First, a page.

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Running Locally

You have two options:

  1. Use the Dev Container. This takes about 7 minutes. This can be used with VSCode, the devcontainer CLI, or GitHub Codespaces.
  2. Install the requirements on your computer manually. This takes about 1 hour.

Development Container

The development container should be able to do everything you need to do to develop Argo Workflows without installing tools on your local machine. It takes quite a long time to build the container. It runs k3d inside the container so you have a cluster to test against. To communicate with services running either in other development containers or directly on the local machine (e.g. a database), the following URL can be used in the workflow spec: host.docker.internal:<PORT>. This facilitates the implementation of workflows which need to connect to a database or an API server.

You can use the development container in a few different ways:

  1. Visual Studio Code with Dev Containers extension. Open your argo-workflows folder in VSCode and it should offer to use the development container automatically. VSCode will allow you to forward ports to allow your external browser to access the running components.
  2. devcontainer CLI. Once installed, go to your argo-workflows folder and run devcontainer up --workspace-folder . followed by devcontainer exec --workspace-folder . /bin/bash to get a shell where you can build the code. You can use any editor outside the container to edit code; any changes will be mirrored inside the container. Due to a limitation of the CLI, only port 8080 (the Web UI) will be exposed for you to access if you run this way. Other services are usable from the shell inside.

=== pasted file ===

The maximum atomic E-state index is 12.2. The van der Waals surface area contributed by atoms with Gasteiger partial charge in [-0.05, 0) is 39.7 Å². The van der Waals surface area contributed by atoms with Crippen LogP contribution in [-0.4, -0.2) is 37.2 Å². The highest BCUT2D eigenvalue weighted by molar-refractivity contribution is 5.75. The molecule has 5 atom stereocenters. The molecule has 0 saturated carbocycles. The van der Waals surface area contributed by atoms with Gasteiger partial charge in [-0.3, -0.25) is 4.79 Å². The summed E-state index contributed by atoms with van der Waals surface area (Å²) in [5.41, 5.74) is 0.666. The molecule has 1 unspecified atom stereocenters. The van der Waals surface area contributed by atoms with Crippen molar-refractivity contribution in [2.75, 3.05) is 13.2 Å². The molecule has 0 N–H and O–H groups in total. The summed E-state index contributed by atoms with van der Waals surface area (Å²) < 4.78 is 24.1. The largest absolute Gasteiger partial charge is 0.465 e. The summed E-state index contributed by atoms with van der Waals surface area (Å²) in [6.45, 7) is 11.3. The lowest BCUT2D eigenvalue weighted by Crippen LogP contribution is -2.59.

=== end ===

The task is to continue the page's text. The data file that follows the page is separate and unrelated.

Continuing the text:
3. GitHub Codespaces. You can start editing as soon as VSCode is open, though you may want to wait for to finish installing dependencies, building binaries, and setting up the cluster before running any commands in the terminal. Once you start running services (see next steps below), you can click on the "PORTS" tab in the VSCode terminal to see all forwarded ports. You can open the Web UI in a new tab from there.

Once you have entered the container, continue to Developing Locally.


  • for Apple Silicon

    • This platform can spend 3 times the indicated time
    • Configure Docker Desktop to use BuildKit:
    "features": {
      "buildkit": true
  • For Windows WSL2

    • Configure .wslconfig to limit memory usage by the WSL2 to prevent VSCode OOM.
  • For Linux


Clone the Git repo into: $GOPATH/src/ Any other path will break the code generation.

Add the following to your /etc/hosts: dex minio postgres mysql azurite

To build on your own machine without using the Dev Container you will need:

We recommend using K3D to set up the local Kubernetes cluster since this will allow you to test RBAC set-up and is fast. You can set-up K3D to be part of your default kube config as follows:

k3d cluster start --wait

Alternatively, you can use Minikube to set up the local Kubernetes cluster. Once a local Kubernetes cluster has started via minikube start, your kube config will use Minikube's context automatically.


Do not use Docker Desktop's embedded Kubernetes, it does not support Kubernetes RBAC (i.e. kubectl auth can-i always returns allowed).

Developing locally

To start:

  • The controller, so you can run workflows.
  • MinIO (http://localhost:9000, use admin/password) so you can use artifacts.


make start

Make sure you don't see any errors in your terminal. This runs the Workflow Controller locally on your machine (not in Docker/Kubernetes).

You can submit a workflow for testing using kubectl:

kubectl create -f examples/hello-world.yaml